Live production is quite literally the oldest television technique. Visitors to the recent NAB Show in Las Vegas might have enjoyed the exhibit by the Museum of Broadcast Technology, which showed cameras from a time when it was barely possible to record electronic images for later playback. Until the late 1950s, the brutally unforgiving world of live production was just about the only option. The difference between then and now is the cost of the equipment (generally lower) and the sheer number of different audiences that can now be served by streaming operations of every scale.
Interest in streaming at NAB Show this year represented every point on that scale. At the top, we find Akamai's demonstration of liveOrigin using NBC Sports material. Akamai's Media Services Live solution delivers 24/7 live/linear online video capabilities to support OTT video service providers, broadcasters and telcos that are operating full-time television channels online. The recently announced update will improve streaming quality, getting it that much closer to the quality of traditional broadcast television. Media Services Live includes four new components, together known as liveOrigin, that offer broadcast-quality ingest, low latency, a self-healing network, and monitoring and reporting.
The particular focus in liveOrigin is on reducing latency, the delay between a live event occurring and images of that event being shown to the viewer. The key interest here is in second-screen material, which a viewer might be watching on a cellphone or tablet alongside a conventional live television broadcast. Excessive delay—often many tens of seconds with current streaming solutions—can wreck the synchronization between the broadcast and the second screen, even to the point of spoiling moments of excitement.
In the more pocket-sized world, we find BoxCast's all-in-one streaming solution. BoxCaster Pro is a $1,000 device little larger than its 4.3-inch LCD monitor. It bridges traditional SDI- or HDMI-based production systems to streaming distribution, allowing a conventional camera or switcher output, as well as balanced XLR audio, to be easily distributed over the network. The latest revision, demonstrated at NAB Show, adds 4K HDR pictures at 60 fps, and mitigates the enormous bandwidth requirements of those pictures by implementing the advanced HEVC codec, which can often halve the bit rate required for a given level of image quality. BoxCast offers different annual pricing plans based on streaming features.
With the bandwidth required to transmit images only growing with the industry's embrace of ever-increasing resolution and frame rates, the topic of compression codecs is worth looking at more closely. HEVC was devised to provide double the effectiveness (the same image quality for half the bit rate, or double the quality for the same bit rate) while taking no more than three times the computer horsepower to decode. This seems like a poor exchange until we realize that network bandwidth is currently more difficult to upgrade than receiving devices are, but either way, there are other options.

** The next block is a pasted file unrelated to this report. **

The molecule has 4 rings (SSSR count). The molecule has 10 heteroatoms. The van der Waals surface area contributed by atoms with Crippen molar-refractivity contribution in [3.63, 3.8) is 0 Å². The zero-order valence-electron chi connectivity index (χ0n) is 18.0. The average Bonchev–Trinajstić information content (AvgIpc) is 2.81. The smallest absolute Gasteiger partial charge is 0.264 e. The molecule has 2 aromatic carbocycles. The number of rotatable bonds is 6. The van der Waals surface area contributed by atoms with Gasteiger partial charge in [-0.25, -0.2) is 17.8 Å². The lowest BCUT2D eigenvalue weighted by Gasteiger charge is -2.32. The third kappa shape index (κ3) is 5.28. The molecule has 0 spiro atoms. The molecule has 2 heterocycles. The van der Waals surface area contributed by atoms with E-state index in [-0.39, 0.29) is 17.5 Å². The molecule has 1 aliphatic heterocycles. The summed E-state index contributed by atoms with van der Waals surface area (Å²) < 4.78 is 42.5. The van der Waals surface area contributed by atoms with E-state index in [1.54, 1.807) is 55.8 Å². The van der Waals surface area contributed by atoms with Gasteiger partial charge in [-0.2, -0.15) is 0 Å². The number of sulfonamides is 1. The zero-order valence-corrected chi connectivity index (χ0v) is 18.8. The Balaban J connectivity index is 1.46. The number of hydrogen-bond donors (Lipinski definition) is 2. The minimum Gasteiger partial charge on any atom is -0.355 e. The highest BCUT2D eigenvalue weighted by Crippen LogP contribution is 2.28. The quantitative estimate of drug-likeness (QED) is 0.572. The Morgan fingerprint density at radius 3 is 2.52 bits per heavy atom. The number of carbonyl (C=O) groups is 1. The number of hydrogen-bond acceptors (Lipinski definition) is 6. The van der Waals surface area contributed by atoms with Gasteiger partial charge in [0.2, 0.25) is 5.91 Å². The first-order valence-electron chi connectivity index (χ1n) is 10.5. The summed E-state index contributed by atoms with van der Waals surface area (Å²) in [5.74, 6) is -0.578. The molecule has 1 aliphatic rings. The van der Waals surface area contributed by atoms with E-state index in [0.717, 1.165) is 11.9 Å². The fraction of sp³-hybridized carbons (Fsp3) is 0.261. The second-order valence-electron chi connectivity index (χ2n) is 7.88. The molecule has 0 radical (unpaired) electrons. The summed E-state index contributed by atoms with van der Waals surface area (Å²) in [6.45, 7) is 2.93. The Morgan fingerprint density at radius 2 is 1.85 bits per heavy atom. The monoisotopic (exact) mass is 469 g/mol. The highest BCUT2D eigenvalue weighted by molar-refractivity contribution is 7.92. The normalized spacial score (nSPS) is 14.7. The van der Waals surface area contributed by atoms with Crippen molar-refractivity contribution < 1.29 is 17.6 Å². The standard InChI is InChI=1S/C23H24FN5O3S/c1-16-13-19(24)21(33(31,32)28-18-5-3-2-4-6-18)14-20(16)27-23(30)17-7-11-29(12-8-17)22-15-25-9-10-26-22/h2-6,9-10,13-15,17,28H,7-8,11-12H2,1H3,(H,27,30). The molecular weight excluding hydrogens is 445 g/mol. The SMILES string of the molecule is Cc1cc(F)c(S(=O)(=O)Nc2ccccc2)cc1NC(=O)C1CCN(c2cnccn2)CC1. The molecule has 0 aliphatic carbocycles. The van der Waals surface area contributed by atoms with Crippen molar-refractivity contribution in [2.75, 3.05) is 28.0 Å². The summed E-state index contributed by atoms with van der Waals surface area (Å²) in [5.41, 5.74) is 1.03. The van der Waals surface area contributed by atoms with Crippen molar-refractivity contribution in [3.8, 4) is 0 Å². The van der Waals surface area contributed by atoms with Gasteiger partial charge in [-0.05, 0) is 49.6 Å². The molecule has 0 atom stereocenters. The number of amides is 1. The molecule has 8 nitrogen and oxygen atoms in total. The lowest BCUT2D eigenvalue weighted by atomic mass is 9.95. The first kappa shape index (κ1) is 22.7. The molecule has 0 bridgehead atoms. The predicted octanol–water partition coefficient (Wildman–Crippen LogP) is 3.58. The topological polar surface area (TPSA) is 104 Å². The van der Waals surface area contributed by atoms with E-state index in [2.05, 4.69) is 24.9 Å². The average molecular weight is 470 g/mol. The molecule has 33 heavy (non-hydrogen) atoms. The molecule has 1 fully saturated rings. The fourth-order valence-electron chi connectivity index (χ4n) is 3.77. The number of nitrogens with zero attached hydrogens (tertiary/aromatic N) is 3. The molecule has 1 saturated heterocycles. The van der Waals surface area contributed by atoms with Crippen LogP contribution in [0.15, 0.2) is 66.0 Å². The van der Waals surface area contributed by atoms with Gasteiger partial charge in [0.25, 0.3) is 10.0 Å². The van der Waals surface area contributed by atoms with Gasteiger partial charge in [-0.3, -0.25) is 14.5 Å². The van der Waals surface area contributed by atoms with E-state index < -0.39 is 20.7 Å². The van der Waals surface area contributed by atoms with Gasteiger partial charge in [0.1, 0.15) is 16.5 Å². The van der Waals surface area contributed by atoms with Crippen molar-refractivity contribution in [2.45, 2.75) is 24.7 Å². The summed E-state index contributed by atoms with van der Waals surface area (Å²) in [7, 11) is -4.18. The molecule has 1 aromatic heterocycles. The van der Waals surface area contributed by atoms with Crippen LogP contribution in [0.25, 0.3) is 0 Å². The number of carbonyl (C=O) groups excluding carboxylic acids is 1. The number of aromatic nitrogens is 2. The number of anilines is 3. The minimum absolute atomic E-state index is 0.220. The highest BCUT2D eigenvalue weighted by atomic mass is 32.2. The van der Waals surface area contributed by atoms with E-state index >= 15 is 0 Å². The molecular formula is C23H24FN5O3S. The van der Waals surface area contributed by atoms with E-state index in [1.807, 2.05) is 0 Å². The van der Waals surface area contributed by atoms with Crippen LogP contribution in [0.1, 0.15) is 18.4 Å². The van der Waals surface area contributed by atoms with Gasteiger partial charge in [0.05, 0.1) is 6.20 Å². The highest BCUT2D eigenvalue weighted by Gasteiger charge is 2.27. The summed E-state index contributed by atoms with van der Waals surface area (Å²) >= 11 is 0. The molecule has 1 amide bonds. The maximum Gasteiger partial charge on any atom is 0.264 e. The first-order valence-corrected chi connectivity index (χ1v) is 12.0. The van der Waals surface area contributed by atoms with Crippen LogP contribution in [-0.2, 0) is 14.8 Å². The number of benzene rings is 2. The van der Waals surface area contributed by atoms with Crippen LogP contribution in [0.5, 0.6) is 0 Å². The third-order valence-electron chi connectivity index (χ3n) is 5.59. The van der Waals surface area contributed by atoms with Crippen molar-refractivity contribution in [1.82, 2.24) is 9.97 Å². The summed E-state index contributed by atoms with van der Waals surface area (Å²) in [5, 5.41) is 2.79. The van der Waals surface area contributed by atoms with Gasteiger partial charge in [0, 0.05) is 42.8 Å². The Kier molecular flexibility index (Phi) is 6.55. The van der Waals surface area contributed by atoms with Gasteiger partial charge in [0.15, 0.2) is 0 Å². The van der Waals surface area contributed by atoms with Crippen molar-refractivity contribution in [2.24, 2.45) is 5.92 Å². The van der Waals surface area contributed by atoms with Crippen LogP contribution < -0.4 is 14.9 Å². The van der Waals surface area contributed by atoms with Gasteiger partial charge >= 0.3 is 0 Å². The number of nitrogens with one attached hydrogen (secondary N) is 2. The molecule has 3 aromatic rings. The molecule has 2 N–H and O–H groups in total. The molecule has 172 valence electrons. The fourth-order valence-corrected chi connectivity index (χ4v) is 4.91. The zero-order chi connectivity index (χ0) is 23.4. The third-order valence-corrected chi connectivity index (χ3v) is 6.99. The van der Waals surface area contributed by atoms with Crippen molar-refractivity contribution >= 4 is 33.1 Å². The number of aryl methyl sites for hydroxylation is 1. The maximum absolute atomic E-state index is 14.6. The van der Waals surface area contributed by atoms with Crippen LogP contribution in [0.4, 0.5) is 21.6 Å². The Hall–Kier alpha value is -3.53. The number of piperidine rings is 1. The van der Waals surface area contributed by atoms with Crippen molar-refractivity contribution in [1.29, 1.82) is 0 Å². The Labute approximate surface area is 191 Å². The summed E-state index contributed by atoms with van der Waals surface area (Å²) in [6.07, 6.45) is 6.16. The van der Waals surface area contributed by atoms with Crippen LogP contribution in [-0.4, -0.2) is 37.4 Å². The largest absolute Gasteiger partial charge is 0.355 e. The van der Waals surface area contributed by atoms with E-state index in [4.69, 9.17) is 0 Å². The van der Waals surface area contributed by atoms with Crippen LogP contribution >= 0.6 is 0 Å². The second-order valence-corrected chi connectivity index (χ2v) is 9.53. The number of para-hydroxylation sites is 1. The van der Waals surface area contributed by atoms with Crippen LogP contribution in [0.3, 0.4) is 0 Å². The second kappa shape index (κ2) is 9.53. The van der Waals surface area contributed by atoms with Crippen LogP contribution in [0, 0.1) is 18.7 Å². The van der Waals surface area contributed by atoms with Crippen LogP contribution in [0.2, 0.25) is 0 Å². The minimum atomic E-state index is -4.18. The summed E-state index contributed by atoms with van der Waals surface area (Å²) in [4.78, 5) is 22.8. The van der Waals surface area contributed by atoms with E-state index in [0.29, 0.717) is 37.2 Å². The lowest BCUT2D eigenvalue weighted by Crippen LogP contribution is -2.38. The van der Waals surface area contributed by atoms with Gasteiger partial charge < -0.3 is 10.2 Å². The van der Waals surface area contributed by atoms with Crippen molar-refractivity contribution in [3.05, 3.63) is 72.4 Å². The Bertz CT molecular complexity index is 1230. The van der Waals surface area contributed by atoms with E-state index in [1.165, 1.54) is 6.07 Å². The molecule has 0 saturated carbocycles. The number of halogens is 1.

The royalty-free and open source AV1 codec, promoted by the Alliance for Open Media, has been shown to be up to twice as effective as H.264, while, crucially, avoiding the patent and licensing issues of the widely used H.264 standard; it is also designed to be 25 percent more effective than HEVC. At NAB Show, Alliance for Open Media member Bitmovin conducted the first AV1 live streaming demo, delivering a 1080p image at a relatively tiny 1.5 Mb/s in what the company calls "broadcast quality."
Developing a new codec, though, is in some ways the easy part. The challenge is in deploying that codec, which may involve replacing the deployed base of set-top boxes and cellphones. Software is easier to update than hardware, and VP9 is already widely available in web browsers; whether AV1 follows suit when the standard is finalized (perhaps later this year) remains to be seen. V-Nova, another show exhibitor, has been promoting its Perseus codec for some time. The company emphasizes both its effectiveness and the fact that it's cleverly designed to be retrofitted, via firmware updates, into a wide range of already-deployed set-top boxes.
Also relying heavily on the sorcery of video compression, JVC's PB-CELL200 ProHD Portable Bridge is an expansion of work that's been done in the past in pursuit of streaming broadcastable video over cellphone infrastructure. This objective is on the very cusp of practicability, with the bandwidth of cellular networks rising to meet the falling bandwidths required for good video given modern compression technology. The PB-CELL200 is able to bond several cellular connections to provide reliable bandwidth for really good video, and links wirelessly to nearby JVC cameras via a Wi-Fi transceiver that plugs into each camera's USB port. Cellular transmission is hugely desirable given the vast cost of satellite uplinks.
With its XDCAM Air service, Sony also demonstrated an interest in transporting program material over cellphone infrastructure. It does several things—the company describes it as a "comprehensive ENG workflow platform"—but one feature that's directly relevant to streaming is XDCAM Pocket, which uses a smartphone's LTE connection to stream video. Even though it'll probably work best in urban areas with good cellphone coverage, it's almost certainly the start of the inevitable evolution to cameras that can uplink from anywhere without requiring much by way of external resources. The writing for satellite trucks, at least in areas with good cellphone coverage, is on the wall.